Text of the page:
Kabbalah - the oneness of God and creation

A history of pantheism* and panentheism by Paul Harrison.

Featured, Dec. 16, 1996.

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Do not say "This is a stone and not God."
God forbid!
Rather, all existence is God,
and the stone is a thing pervaded by divinity.

Moses Cordovero

The Kabbalist, Rembrandt

The Kabbalah is a system of esoteric and mystical Jewish thought which originated in Provence at the end of the 12th century and spread into Catalonia and Castile. Here, from around 1280 AD, Moses de Leon circulated and probably authored the Zohar, a commentary on the
Torah in the form of a mystical novel.

After the expulsion of Jews from Spain in 1492, other centres of kabbalistic studies emerged, including Fez, Venice, Salonika and Safed (now Zefat) in Palestine, where Moses Cordovero, (1522-1570) possibly the greatest systematic theologian of the Kabbalah, lived and taught.

The Kabbalah centres on a complex scheme of numerical symbolism and esoteric theology, influenced by neo-Platonism, Hermetic literature and perhaps Sufism. It is elaborate and bizarre, and sometimes seem as complex as Greek mytholoy. Kabbalists often insist that the schemes are not meant literally: they are symbols of a spiritual reality that is beyond human comprehension. Yet the detailed discussion of the sefirot and the diagrams of their links often gets so complex and artificial that the word "Cabala" came to be a synonym for obscurity and secrecy.

Underlying everything is Ein Sof, the infinite, undefinable origin of all things, the cause of causes. Ein Sof is often seen not as an old man with a white beard, not as a personal God at all, but as an
impersonal, unnameable Being without qualities, thoughts or feelings, very similar to
Lao Tzu's Tao or Meister Eckhart's "simple ground" beyond God.

The kabbalists did not see creation as God on the one hand making a separate universe on the other, but rather as Ein Sof emanating, almost like a thin balloon elongating, into successively lower layers. First into the first sefirot, Keter (the supreme crown), which in turn emanated into Hokhma (wisdom), and so on into Binah (intelligence), Hesed (love), Gevurah (might), Tif'eret (beauty), Netsah (eternity), Hod (majesty), Yesod (foundation), and Malkhit (kingship). Malkhit finally emanated into angels and all material things.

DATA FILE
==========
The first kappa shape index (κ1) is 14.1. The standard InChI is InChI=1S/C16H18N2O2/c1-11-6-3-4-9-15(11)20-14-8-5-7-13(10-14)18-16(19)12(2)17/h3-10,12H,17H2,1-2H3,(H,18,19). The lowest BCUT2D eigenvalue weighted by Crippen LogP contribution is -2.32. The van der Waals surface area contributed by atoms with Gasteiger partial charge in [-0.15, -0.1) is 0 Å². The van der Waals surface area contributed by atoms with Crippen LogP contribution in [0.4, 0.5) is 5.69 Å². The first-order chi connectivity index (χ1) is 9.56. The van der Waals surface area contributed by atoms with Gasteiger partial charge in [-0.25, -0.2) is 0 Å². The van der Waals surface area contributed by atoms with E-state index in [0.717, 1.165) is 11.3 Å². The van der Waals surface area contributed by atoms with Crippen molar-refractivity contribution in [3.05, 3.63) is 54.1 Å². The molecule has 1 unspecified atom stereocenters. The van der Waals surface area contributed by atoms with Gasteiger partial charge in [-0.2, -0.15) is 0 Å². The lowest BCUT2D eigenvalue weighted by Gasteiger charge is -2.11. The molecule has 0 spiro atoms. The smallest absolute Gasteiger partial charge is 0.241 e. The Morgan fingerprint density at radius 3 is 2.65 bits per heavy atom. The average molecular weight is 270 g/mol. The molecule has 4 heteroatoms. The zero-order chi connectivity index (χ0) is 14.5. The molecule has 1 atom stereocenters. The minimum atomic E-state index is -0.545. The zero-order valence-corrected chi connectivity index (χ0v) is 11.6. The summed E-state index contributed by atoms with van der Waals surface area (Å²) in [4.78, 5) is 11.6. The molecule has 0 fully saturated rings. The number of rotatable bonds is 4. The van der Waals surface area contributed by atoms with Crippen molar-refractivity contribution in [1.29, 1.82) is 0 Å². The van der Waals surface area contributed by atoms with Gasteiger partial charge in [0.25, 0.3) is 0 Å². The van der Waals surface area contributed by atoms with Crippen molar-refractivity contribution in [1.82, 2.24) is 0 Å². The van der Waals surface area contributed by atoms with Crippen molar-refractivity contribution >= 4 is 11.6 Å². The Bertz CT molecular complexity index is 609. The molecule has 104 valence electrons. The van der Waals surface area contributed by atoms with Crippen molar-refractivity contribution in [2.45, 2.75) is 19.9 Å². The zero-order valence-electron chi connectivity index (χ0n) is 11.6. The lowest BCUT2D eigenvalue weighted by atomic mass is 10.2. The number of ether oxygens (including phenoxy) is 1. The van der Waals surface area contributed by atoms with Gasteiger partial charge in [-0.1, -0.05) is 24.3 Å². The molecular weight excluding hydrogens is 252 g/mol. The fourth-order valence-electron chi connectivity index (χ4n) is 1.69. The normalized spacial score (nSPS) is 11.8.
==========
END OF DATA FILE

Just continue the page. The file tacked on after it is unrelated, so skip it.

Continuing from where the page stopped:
Ultimately all the sefirot and all the creation that emanates from them are one with Ein Sof. Moses Cordovero compares the process with water flowing through vessels of different colours - the water remains one and of one colour, though it appears to divide and to change colour. Everything is one, nothing exists but the one divine being. This position is very similar to that of the Sufi philosopher Ibn Al'arabi.

The idea is sometimes so strongly expressed that it seems pantheistic, yet there is still the insistence that though everything that exists is God and is in God, God extends infinitely beyond that. In this sense the kabbalah is panentheistic rather than truly pantheistic.

Selected passages.

Translations are from Daniel Matt, The Essential Kabbalah, Castle Books, Edison, NJ, 1997.

Non-duality: nothing exists but Ein Sof, the endless.

The essence of divinity is found in every single thing - nothing but it exists. Since it causes every thing to be, no thing can live by anything else. It enlivens them; its existence exists in each existent. Do not attribute duality to God. Let God be solely God. If you suppose that Ein Sof emanates until a certain point, and that from that